Insurance: BCBS, Tricare, Tricare Prime, Tricare Select, Extra, Retired, Cash, HSA and FSA accepted (credit cards accepted)
 Credit Cards: Visa, Mastercard, Discover and American Express


Specializes in: (Ages 4+) Children, Individuals, families, PTSD, Trauma, Eye Movement Desensitization and Reprocessing (EMDR) Adjustment Disorder, ADHD, Depression, Anxiety, communication skills, and Parenting Skills, Behavior Management, Life transitions, Family Conflict, Difficulty Coping, Relationship Problems, Depression, Anxiety

InsuranceBCBSTricare, Cash, HSA and FSA accepted and Apple Pay

Credit cards:  


Shirlisa Daniels, MS, LPC, NCC

Specializes in: (Ages 4+) Children, Teens, Adults and Individuals, Families, Anxiety Disorders, Depression, Panic Disorder, Bipolar Disorder, ADHD, ODD, PTSD, Relationship Issues, Conflict Resolution and Life Transitions
Insurance: BCBS, Tricare, Cash (credit cards accepted)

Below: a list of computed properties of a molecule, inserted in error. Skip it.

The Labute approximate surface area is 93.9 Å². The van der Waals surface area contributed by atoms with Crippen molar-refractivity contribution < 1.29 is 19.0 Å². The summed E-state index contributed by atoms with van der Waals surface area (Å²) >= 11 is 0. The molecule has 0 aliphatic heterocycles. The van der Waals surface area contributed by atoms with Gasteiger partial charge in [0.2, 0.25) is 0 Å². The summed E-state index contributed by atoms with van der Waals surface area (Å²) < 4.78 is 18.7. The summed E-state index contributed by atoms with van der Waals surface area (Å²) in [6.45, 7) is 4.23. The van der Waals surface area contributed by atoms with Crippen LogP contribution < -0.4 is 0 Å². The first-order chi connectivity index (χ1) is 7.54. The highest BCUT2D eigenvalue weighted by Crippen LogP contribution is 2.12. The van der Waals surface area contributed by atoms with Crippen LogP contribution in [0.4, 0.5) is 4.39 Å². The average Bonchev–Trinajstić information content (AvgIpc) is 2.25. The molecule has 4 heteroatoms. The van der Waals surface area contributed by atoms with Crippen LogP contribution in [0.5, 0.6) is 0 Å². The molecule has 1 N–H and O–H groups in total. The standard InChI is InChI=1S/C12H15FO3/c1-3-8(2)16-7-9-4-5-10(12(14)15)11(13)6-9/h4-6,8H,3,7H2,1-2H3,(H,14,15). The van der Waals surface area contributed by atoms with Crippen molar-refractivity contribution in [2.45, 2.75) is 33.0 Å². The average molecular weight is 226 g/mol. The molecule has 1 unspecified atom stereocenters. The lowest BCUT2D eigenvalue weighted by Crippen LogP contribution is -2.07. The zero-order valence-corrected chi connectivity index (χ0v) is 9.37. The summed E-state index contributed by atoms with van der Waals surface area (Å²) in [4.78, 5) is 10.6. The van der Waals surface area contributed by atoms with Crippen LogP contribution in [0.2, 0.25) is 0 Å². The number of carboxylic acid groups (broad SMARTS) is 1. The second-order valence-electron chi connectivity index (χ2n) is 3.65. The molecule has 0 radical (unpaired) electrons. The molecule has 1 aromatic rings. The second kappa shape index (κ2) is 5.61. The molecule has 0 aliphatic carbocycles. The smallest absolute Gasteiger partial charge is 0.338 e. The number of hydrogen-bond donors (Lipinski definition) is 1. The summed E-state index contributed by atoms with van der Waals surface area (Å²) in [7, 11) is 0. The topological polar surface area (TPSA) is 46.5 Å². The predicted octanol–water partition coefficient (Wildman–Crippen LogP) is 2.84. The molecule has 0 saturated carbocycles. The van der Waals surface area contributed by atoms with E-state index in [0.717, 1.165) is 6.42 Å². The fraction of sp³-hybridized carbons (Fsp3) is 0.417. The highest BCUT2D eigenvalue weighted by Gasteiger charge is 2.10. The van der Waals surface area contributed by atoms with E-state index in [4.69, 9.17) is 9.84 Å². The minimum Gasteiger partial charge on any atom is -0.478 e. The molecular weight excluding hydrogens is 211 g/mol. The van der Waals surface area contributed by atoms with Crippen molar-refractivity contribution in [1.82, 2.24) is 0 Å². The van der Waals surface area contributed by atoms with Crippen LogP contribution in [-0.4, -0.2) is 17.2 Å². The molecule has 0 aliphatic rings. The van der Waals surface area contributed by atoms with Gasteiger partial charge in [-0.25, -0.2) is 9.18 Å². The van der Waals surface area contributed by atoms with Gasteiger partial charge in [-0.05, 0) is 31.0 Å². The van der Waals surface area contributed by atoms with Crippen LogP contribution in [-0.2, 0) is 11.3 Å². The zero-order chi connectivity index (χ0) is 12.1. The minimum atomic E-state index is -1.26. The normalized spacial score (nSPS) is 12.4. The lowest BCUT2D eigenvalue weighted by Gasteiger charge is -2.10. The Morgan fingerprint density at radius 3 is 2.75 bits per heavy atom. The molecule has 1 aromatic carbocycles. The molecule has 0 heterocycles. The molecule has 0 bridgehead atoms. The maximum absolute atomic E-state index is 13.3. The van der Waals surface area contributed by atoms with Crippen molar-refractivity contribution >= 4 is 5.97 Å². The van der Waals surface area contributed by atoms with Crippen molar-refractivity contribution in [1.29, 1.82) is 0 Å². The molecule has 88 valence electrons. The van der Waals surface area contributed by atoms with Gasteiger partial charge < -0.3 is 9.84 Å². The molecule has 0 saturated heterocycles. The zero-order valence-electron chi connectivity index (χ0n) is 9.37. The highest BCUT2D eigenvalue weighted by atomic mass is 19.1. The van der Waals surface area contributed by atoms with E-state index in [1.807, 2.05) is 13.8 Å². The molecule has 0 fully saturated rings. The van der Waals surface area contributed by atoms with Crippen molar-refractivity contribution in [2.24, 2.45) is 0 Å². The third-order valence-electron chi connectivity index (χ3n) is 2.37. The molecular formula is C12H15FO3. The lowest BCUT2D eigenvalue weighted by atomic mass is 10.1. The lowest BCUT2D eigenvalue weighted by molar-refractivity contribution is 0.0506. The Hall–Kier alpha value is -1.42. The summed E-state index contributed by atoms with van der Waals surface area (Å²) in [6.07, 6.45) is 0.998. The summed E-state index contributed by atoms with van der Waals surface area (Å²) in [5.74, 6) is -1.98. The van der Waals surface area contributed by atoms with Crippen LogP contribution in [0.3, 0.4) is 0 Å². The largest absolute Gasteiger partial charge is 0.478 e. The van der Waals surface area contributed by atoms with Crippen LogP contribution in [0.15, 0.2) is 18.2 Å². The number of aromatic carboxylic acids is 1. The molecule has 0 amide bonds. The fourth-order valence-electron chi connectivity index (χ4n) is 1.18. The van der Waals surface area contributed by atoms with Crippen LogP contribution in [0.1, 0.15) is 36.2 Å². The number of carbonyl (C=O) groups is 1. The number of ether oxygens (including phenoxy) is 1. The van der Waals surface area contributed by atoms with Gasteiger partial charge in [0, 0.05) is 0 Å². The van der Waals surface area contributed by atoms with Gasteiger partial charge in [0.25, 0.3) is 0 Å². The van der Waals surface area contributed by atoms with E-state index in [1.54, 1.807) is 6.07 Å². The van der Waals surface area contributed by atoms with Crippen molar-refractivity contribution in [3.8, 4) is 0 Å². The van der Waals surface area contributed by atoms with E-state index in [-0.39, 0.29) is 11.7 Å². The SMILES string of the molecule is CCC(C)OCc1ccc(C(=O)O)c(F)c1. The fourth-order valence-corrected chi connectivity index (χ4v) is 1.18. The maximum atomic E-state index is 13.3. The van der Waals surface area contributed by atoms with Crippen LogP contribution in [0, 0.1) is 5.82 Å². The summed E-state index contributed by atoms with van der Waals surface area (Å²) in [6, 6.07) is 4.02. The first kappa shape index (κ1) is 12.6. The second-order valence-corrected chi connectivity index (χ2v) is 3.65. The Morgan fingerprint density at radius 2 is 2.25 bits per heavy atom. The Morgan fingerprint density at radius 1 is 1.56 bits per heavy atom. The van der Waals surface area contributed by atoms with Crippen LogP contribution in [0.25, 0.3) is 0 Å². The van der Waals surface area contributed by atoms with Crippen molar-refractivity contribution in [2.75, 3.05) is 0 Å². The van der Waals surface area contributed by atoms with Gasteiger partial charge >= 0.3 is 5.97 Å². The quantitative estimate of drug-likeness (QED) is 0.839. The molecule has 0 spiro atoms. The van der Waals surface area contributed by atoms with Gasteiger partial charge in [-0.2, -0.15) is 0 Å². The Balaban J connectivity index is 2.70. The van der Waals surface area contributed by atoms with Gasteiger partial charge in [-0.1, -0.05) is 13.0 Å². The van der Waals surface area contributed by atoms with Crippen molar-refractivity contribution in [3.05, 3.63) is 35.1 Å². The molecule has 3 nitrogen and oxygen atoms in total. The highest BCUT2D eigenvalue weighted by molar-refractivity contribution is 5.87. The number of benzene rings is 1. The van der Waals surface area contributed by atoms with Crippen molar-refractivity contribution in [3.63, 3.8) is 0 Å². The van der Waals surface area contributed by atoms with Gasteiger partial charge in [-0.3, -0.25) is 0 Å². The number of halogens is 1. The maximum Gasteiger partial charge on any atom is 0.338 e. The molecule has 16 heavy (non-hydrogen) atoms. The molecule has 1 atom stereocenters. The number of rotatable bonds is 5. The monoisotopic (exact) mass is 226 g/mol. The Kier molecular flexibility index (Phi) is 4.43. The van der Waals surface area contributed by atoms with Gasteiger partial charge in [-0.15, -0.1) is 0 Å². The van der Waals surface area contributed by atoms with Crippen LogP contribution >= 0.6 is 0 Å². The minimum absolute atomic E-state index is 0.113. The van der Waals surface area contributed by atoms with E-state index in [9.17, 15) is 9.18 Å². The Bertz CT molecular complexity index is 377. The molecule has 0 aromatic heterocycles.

Credit Cards: Visa, Mastercard, Discover and American Express

Holly Ring, LMFT

Specializes in: (Ages 7+) Adolescents, College Students, Individuals, Couples, and Families, Anxiety, Depression, Trauma (child and adult, TFCBT certified), Relationship Issues, Coping Skills, Adjustment Disorders, Life Transitions, Suicidal Ideation, Self-esteem, OCD, ADHD, Behavioral Issues, Parenting Skills, LGBTQ
Insurance: BCBS, Tricare, Cash (credit cards accepted)
 Credit Cards: Visa, Mastercard, Discover and American Express

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Carolina Counseling Services - Cameron, NC
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Cameron, NC 28326

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Fayetteville, NC 28311